What happens when one commits the offense of trespassing? For a first-timer, it is a mere infraction - which should mean "ticket and release." Instead, he was taken to the police station, searched, and when no contraband was found, he was finally released with a ticket.

Then, he sued.

CA's Central Valley Drainage Problem Gets No Help from 9th Cir.

In the 1960s, some brilliant individual decided that, with all of the Central Valley desert being, well, deserted, it would be a desirable idea to drench the place in water and start growing crops. Congress paid for irrigation contingent on either California paying for drainage, or the water being dumped in the Contra Costa delta.

Original plans to dump the toxic drainage in the S.F. Bay and the delta were thwarted because, well, it’s freaking San Francisco. Could you choose a less optimal place to kill mother nature?

No JMOL, Immunity for Cop Who Emptied a Clip in Unarmed Suspect

Karen Eklund crossed the Bay Bridge at over 100 miles per hour. She then took to the surface streets of San Francisco at speeds of up to 50 miles per hour, which is pretty impressive considering the poor condition and curviness of some of SF's roads. Eventually, with police officers in tow, she pulled into a cul-de-sac and was trapped.

Her response was neither rational nor polite: she rammed the police cars with her getaway vehicle. Officer Stephen Markgraf ran up to the passenger side of the vehicle and noticed that she was unarmed. Nonetheless she yelled, "F*** you" and reversed into the cop car two more times.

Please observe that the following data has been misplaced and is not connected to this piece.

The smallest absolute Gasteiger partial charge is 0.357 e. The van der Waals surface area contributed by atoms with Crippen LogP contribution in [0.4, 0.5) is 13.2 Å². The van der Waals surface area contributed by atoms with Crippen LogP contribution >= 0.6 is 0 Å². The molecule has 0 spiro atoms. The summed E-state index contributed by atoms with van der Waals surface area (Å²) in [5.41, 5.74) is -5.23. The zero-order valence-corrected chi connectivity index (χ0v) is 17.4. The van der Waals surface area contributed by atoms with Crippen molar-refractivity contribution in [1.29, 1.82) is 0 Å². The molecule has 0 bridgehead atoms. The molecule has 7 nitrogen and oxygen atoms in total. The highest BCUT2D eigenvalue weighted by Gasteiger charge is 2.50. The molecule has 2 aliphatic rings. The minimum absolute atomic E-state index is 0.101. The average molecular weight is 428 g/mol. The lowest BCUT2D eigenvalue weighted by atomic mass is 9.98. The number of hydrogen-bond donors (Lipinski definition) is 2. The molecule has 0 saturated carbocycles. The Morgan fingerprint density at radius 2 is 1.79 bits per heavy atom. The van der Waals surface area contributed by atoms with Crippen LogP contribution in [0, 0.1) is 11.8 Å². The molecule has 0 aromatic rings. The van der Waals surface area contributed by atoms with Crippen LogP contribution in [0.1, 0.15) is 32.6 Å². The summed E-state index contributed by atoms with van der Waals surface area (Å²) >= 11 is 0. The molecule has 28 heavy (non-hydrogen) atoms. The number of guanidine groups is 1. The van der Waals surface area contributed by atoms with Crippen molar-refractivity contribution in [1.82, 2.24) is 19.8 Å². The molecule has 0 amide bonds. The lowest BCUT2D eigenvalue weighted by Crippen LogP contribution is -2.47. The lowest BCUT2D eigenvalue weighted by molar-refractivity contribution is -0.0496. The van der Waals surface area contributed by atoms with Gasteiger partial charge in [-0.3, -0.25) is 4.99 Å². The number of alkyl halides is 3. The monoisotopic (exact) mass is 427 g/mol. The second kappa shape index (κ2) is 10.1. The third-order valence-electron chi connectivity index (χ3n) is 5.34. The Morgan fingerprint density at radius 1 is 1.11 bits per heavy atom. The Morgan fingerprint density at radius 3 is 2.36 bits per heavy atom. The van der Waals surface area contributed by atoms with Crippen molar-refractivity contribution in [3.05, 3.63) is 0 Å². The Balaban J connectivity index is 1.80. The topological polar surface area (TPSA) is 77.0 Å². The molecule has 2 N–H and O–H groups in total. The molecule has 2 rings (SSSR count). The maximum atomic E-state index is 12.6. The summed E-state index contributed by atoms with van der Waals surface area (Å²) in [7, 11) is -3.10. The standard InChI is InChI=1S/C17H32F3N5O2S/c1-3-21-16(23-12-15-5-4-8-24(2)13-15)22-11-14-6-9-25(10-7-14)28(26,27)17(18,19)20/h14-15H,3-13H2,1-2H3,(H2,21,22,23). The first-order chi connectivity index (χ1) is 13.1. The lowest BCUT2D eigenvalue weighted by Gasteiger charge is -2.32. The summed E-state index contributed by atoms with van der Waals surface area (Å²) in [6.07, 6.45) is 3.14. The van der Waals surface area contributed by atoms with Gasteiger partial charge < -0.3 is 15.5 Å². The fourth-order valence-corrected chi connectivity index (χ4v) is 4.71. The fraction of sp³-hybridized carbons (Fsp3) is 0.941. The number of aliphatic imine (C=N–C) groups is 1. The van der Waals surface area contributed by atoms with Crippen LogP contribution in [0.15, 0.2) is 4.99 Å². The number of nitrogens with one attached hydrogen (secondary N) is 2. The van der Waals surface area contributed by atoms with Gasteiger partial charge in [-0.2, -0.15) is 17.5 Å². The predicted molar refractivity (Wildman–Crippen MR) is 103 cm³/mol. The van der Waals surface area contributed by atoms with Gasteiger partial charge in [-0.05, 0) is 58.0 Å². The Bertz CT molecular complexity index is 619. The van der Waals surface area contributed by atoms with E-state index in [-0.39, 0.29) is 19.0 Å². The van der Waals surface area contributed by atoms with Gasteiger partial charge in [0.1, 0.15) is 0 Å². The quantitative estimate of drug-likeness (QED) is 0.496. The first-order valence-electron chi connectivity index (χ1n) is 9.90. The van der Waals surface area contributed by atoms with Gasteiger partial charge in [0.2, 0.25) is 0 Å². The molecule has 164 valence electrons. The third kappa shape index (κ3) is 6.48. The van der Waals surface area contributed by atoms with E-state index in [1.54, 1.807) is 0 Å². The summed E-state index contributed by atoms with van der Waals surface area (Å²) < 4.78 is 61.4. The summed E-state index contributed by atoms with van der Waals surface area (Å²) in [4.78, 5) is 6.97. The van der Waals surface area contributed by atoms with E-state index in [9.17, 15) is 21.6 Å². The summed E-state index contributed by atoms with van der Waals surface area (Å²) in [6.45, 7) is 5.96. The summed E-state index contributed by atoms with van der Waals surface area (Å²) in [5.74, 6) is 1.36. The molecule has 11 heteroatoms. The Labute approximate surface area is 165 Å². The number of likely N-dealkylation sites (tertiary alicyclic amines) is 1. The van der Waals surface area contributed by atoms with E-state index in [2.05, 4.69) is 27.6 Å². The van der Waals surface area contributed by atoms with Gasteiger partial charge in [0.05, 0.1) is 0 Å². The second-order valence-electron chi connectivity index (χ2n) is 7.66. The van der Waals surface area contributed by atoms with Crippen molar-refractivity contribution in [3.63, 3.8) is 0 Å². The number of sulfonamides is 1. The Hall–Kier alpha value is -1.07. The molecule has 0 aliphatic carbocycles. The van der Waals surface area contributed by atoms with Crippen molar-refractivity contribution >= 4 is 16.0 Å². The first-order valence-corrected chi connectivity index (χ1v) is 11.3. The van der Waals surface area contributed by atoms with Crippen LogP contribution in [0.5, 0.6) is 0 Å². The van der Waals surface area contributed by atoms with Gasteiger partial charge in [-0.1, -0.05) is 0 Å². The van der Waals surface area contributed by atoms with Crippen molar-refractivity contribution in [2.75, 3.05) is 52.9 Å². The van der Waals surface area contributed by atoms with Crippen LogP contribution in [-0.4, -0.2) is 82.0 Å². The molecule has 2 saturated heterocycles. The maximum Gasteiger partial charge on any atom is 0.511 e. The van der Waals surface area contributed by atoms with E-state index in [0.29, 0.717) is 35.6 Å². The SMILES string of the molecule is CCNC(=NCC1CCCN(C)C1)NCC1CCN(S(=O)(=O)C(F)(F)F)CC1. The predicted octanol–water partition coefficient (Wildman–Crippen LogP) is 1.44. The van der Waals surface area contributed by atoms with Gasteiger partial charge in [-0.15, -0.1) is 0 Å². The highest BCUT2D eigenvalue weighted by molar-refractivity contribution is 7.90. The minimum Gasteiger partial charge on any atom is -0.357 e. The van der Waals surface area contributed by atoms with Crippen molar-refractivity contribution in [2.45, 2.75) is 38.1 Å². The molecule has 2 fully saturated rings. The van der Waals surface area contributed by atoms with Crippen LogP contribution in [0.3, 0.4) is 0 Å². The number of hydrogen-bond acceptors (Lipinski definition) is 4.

Why is Judge Richard Cebull Retiring?

U.S. District Judge Richard Cebull is retiring next month in the wake of the fallout from a racist joke he emailed from an official government account. (Brief thanks, Howard Bashman at How Appealing.)

Judge Cebull, formerly the Chief District Judge for Montana, transitioned to senior judicial status last month, which guaranteed him full salary with a reduced caseload, The San Francisco Chronicle reports. Tuesday, the Ninth Circuit Chief Judge Alex Kozinski announced in a press release that Judge Cebull would be retiring effective May 3.

Indian Supporters File Amicus Briefs in Montana Voting Case

Indian tribes in Montana say that the time and cost associated with voting infringes on their right to vote. Last year, 15 Indians from the Crow, Northern Cheyenne and Fort Belknap reservations filed a lawsuit claiming that the long distances they must drive for early voting and late registration leaves them disadvantaged compared to white voters, The Associated Press reports.

At that time, however, District Judge Richard Cebull refused to grant an emergency order to force officials to provide satellite voting on Montana reservations. Judge Cebull reasoned that, regardless of whether voting discrimination exists, the plaintiffs did not show they were unable to vote for the candidates of their choice.

In February, the Ninth Circuit Court of Appeals agreed to hear the plaintiffs’ appeal.